Painted Lady Butterfly Migration

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video by: cayswann on YouTube

What is it?

          The Painted Lady butterflies are migrating over Southern California, following their yearly pattern. However this year is extra special, as the butterflies are having a mass migration. This year’s sheer amount of extra rain is causing this amazing phenomenon. The Painted Ladies lay their eggs along the Mexican border, where plants have been flourishing. The caterpillars have an abundance of food, so more of them survive to adulthood. They are migrating north to the Pacific Northwest, usually in two or three generations. The butterflies have a maximum lifespan of about six weeks, however most only make it to about four weeks. They reproduce farther up north where the vegetation is much denser and more abundant, so the second wave of the migration usually is much greater than the southern migrations.

Why is this important?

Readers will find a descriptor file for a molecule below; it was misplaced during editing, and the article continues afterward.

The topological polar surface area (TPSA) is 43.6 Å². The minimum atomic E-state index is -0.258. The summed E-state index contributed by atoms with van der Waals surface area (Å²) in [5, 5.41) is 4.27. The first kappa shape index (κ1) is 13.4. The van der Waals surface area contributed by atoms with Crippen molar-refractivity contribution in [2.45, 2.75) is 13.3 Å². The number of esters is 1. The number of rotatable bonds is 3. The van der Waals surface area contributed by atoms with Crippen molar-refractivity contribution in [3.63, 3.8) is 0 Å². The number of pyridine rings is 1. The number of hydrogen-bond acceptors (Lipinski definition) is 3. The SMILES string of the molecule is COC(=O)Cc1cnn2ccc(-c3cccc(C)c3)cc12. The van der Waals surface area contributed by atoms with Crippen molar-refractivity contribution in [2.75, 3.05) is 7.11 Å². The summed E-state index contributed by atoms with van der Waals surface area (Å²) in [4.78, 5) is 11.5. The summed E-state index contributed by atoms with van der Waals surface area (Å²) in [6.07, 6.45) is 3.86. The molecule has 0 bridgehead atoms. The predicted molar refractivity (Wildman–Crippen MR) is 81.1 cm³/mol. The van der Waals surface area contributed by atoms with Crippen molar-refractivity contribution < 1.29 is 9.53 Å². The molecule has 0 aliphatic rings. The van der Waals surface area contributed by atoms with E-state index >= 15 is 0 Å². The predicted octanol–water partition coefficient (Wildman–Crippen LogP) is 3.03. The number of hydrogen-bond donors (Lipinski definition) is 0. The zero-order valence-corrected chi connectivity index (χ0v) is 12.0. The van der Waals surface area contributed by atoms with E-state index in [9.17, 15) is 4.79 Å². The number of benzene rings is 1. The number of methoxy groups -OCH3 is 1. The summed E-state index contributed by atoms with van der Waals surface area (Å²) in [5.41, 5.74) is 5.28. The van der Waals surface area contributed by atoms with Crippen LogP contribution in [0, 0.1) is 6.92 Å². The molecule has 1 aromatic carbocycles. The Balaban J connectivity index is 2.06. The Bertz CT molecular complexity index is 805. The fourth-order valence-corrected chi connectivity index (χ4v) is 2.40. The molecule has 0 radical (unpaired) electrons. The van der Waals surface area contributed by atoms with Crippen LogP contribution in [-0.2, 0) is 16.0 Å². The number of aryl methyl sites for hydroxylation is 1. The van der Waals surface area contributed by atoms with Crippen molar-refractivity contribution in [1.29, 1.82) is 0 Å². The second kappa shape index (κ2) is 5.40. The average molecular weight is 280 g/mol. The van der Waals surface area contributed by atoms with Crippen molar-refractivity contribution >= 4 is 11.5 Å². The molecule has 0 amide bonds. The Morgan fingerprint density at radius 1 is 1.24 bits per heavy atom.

California is going through the most devastating butterfly crisis this state has ever seen. Monarch butterfly populations have dropped 85% from 2018 and have had a 99.4% drop over the last 40 years. The specific cause of the loss of butterflies has not been identified, however there are a few possibilities. Urbanization, or the spread of urban areas, has taken over open land that butterflies used to feed on. Also, the extra carbon dioxide in the atmosphere is making the milkweed that monarchs eat too toxic and the milkweed you can buy to “attract them” is not the species of milkweed they typically eat. Higher temperatures are causing their summer breeding grounds to move north, changing their historic migration routes. The Painted Lady butterflies also took a substantial hit to their population in 2018 as well. The abundance of butterflies this year is great to try and replenish the overall butterfly population in California.